Thursday, April 29, 2010

Better than a Hallelujah

Bek shared this song with me the other day and I have been unable to get it out of my mind since. It's called Better Than a Hallelujah by Amy Grant. The chorus goes like this:
We just pour out our miseries
God just hears a melody
Beautiful the mess we are
The honest cries of breaking hearts
Are better than a Hallelujah
I find these words very comforting. I wish that I could stay at a place where the only feeling, the only words that come out of my mouth are full of joy, buts that's not the way life works. I am so thankful that God thinks my tears are just as beautiful as my songs.
My most recent quiet times have been spent studying the life of David. As I read through the events that took place in his life I began to wonder why it is that this man is considered a man after God's own heart. If you have ever read the story of David's life it is a messed up story. David was an adulterer, a murder, and failed miserably as a parent. He often followed his flesh and over and over again failed to be the leader he should of been for the nation of Israel. He constantly made the choice to ignore God, yet God Himself says that this is a man after His own heart. Why? How could God describe a man like this as a man after His own heart? His life sure doesn't resemble the picture I have in my mind of a man after God's heart.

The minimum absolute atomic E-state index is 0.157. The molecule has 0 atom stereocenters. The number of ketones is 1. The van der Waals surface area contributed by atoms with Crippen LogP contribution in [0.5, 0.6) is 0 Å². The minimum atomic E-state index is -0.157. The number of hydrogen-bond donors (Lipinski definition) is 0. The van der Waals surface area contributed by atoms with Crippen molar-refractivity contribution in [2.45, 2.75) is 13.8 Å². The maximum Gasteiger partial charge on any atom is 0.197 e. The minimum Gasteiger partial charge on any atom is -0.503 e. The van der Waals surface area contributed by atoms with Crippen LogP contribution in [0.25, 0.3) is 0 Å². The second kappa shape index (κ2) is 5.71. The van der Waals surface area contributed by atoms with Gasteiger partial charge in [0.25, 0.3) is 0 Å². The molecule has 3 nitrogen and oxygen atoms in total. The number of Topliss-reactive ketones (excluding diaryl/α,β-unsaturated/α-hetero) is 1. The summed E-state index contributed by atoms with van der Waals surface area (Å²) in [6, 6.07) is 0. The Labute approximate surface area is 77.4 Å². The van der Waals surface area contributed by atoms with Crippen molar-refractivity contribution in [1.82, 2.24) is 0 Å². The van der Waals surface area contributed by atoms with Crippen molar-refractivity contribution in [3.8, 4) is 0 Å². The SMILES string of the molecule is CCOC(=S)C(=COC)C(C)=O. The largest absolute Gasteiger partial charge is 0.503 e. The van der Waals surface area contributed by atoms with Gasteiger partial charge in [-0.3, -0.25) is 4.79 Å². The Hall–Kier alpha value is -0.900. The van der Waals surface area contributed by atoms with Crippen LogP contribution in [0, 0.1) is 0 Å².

I think that the answer is in the above song. If you read through the Psalms of David you will see a man who was a sinner, who messed up time and time again. He never claims to be better than anyone, never describes himself as perfect, never even claims that he is a worthy example of a follower of God. The picture that David paints of himself in the Psalm's is one of humility, and repentance. There is a honest plea to God for salvation. He constantly admits his failures and we see in him a true repentance of his sins.
Sure God loves to hear us worship Him and joyfully sing praises to His name but I think that it pleases Him just as much to catch our tears. After all broken hearts often make us easier to mold. It is when we reach that breaking point, the point where we cannot move without His hand on us that we allow God to do His greatest work in us. God does His greatest work in us when we are at the end of ourselves. It is this process of emptying ourself that God desires the most, and this process is often full of tears and broken hearts.

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